That’s when the FBI got involved, instructing Van Auker to quickly remove it from his store, said Miller. She said he stored it at a friend’s house until the museum could pick it up.
Once the museum took possession of the painting, Miller said, the search was on to find a conservator with the expertise required to repair it. In what Miller called the “the absolute best scenario,” the Getty, which has its own conservation institute, agreed to accept it.
When the painting arrived at the Getty, it was in “very poor condition,” said Laura Rivers, associate paintings conservator for the J. Paul Getty Museum.
It had horizontal cracking across the surface, and microscopic fragments of paint were scattered across the surface, caught between an early layer of varnish and a second layer applied after the theft, she said.
Plus, the face of the painting had been stapled onto a new strainer, or wooden support system, and it appeared to have been rolled up — face in — which is generally worse than rolling a painting face out, said Rivers.
Still, most of the damage is believed to have been done when the thief peeled the canvas away from its wax lining, she said. Miller told CNBC the lining was added in 1974 by the Museum of Modern Art to reinforce the painting after it was damaged during transit at the time.
“When the thief began to cut the canvas away from the frame, the knife did not go through both canvases,” said Rivers. “It must have been a somewhat confusing moment since the thief probably expected the painting to come away easily.”
The conservation process
Rivers said she cleaned, reattached the microscopic paint fragments and prepared the painting’s damaged edges — a process which took 2.5 years.
As demonstrated in a video on Getty’s website, Ulrich Birkmaier, the Getty’s senior conservator, reattached the edges to the original canvas and filled in some of the lost paint, a process called “inpainting,” Rivers said.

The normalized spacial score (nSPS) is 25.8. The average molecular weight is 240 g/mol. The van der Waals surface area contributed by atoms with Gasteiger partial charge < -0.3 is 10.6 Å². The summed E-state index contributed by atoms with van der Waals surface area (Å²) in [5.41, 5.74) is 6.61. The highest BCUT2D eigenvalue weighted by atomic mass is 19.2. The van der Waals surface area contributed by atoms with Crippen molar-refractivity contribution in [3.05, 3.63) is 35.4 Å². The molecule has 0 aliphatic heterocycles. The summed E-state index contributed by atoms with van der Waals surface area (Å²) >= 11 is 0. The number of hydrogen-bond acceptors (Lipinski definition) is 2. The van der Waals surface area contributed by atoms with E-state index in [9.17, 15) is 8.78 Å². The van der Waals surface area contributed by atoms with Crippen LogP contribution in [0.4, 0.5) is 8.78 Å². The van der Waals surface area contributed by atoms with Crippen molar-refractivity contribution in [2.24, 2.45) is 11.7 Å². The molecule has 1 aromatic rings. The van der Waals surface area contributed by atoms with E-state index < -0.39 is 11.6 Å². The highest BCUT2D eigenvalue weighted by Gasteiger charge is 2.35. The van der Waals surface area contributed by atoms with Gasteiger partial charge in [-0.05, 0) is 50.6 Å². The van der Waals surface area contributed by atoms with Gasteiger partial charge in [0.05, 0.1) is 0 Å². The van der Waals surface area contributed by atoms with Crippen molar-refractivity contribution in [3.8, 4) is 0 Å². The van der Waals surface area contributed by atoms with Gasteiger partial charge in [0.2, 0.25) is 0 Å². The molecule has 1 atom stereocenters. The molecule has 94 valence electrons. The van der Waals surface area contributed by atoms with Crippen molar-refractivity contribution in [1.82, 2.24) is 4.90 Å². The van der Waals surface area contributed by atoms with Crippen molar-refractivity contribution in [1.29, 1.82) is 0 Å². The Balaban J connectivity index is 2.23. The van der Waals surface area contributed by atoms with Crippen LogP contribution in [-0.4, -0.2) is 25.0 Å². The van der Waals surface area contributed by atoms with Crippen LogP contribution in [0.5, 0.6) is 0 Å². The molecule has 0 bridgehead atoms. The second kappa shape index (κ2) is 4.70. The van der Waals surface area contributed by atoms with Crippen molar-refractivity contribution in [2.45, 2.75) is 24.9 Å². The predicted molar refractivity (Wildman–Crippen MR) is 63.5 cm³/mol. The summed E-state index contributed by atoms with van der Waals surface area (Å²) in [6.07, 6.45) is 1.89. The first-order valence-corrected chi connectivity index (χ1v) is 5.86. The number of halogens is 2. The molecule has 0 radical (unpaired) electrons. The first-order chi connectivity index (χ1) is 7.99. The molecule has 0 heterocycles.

In all, the conservation project took about three years, though some of this was due to pandemic-related delays, she said.
Back in public view
After a short exhibition at the Getty Center, “Woman-Ochre” is headed back to the University of Arizona Museum of Art, where it will open to the public via a special exhibition starting Oct. 8.
“Once that exhibition is over in May, it will indeed move back up to the very wall it was stolen from, where it will stay for many, many years to come,” said Miller.
Hedge fund billionaire Steven A. Cohen bought de Kooning’s “Woman III” for $137.5 million from business magnate David Geffen in a private sale in 2006, according to The New York Times.
While “Woman-Ochre” isn’t part of de Kooning’s “numbered” woman series, similar de Kooning paintings from the mid-1950s have sold for $4.5 million (2000) to $69 million (2018), according to the British auction house Christie’s website.
Miller said the museum isn’t attaching a dollar value to the work due to heightened attention around its return, but in terms of cultural and educational value, Miller said “we consider it priceless.”
The story of “Woman-Ochre” has now been made into a movie. Miller said the filmmakers did a “great job” and that she was “especially impressed with how many interviews they secured, including … people who knew Jerry and Rita personally.”
The FBI case into who stole the painting remains open, she said.